Keeping the Blinders Off History

Yad Vashem is not biased against Tunisian Arabs that saved Jews' lives during the Holocaust.

The writing of history is shaped by current events, and historians will always struggle to detach themselves from their views. However, they are expected to follow basic standards of objectivity -- otherwise, history writing becomes subjugated to a political agenda, distortions, and intentional omissions replace the careful exploration of facts. This seems to be the case of Robert Satloff's campaign against Yad Vashem.

In his Foreign Policy article, Satloff claimed that Yad Vashem was biased against recognizing non-Jewish persons from the Arab world as Righteous Among the Nations. The decision to award this title -- a designation bestowed on those who risked their lives to save Jews during the Holocaust -- is made by an independent commission, chaired by a retired justice of Israel's Supreme Court. The Righteous, according to this definition, were people who were prepared, if necessary, to pay a dear price for their stand and even share the victims' fate, though they could easily have avoided it. Each rescue case is thoroughly researched, and the commission considers the documentation gathered and determines if the rescue matched the criteria necessary for recognition.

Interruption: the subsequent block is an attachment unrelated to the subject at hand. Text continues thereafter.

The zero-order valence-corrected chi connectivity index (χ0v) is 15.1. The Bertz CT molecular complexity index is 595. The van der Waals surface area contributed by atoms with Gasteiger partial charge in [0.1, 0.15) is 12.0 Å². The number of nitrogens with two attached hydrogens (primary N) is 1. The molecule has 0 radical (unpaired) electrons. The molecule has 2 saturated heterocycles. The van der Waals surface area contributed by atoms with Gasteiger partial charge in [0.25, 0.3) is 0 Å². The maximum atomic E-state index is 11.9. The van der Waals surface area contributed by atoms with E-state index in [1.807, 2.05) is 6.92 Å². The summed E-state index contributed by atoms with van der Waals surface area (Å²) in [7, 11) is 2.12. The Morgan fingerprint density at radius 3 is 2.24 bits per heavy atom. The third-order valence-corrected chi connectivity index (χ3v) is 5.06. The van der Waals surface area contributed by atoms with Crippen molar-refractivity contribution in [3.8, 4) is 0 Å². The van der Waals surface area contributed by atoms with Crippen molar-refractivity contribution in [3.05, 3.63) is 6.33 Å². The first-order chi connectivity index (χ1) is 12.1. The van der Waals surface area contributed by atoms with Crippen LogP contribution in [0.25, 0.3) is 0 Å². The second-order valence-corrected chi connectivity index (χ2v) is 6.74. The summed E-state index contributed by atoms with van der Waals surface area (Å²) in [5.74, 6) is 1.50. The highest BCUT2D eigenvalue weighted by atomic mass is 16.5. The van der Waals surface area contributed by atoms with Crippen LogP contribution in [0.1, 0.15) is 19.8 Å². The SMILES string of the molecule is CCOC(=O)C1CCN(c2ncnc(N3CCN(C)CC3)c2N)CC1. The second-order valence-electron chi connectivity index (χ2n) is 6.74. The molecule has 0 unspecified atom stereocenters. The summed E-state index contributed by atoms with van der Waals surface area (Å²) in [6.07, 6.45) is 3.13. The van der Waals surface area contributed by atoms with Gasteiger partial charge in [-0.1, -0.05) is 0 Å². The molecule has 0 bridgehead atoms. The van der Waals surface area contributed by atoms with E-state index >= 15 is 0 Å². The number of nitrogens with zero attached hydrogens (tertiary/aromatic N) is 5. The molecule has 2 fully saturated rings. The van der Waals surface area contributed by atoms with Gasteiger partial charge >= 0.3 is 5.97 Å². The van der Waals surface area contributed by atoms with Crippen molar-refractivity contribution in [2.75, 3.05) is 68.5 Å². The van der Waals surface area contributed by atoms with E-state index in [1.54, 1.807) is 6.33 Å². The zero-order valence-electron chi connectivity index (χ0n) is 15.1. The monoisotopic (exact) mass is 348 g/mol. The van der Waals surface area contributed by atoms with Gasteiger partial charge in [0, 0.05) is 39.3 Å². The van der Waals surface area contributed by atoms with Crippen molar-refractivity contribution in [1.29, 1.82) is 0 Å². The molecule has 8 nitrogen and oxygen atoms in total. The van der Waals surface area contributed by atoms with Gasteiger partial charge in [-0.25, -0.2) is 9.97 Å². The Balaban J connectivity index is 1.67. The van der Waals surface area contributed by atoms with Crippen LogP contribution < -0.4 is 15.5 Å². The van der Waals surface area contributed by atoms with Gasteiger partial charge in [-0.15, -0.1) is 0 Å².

The fact is, however, that not every story meets the criteria for recognition as Righteous Among the Nations. This was the case for the Tunisian examples cited by Satloff.

One case involved Tunisian farm owner Khalid Abdul Wahab, who hosted the Boukhris and Ouzzan families on his estate during the German occupation. Annie Boukhris described the kindness and protectiveness of Abdul Wahab, who offered her family refuge after their house in the coastal city of Mahdia had been billeted by the Germans. In a video testimony, Edmee Masliah, the second witness, spoke to Satloff and vividly described Abdul Wahab as a noble and generous person who supported her family at a time when they had been stripped of their rights and property.

Regretfully, Satloff chose to ignore the part of Masliah's story that clearly showed Abdul Wahab took no risks and broke no law by hosting the Jewish families. She explained that the Germans would come from time to time to Abdul Wahab's estate and check if they were all present. She described how, when seeing the Germans approach, they would put on their yellow badges and wait for the Germans to count them. According to Boukhris, the men of the family continued their forced labor service under German supervision and would come and go as ordered. On Thursdays, to prepare for Shabbat, the family would join the other Jews of Mahdia on a Jewish-owned farm in Sidi Alouan, not far from the Abdul Wahab estate.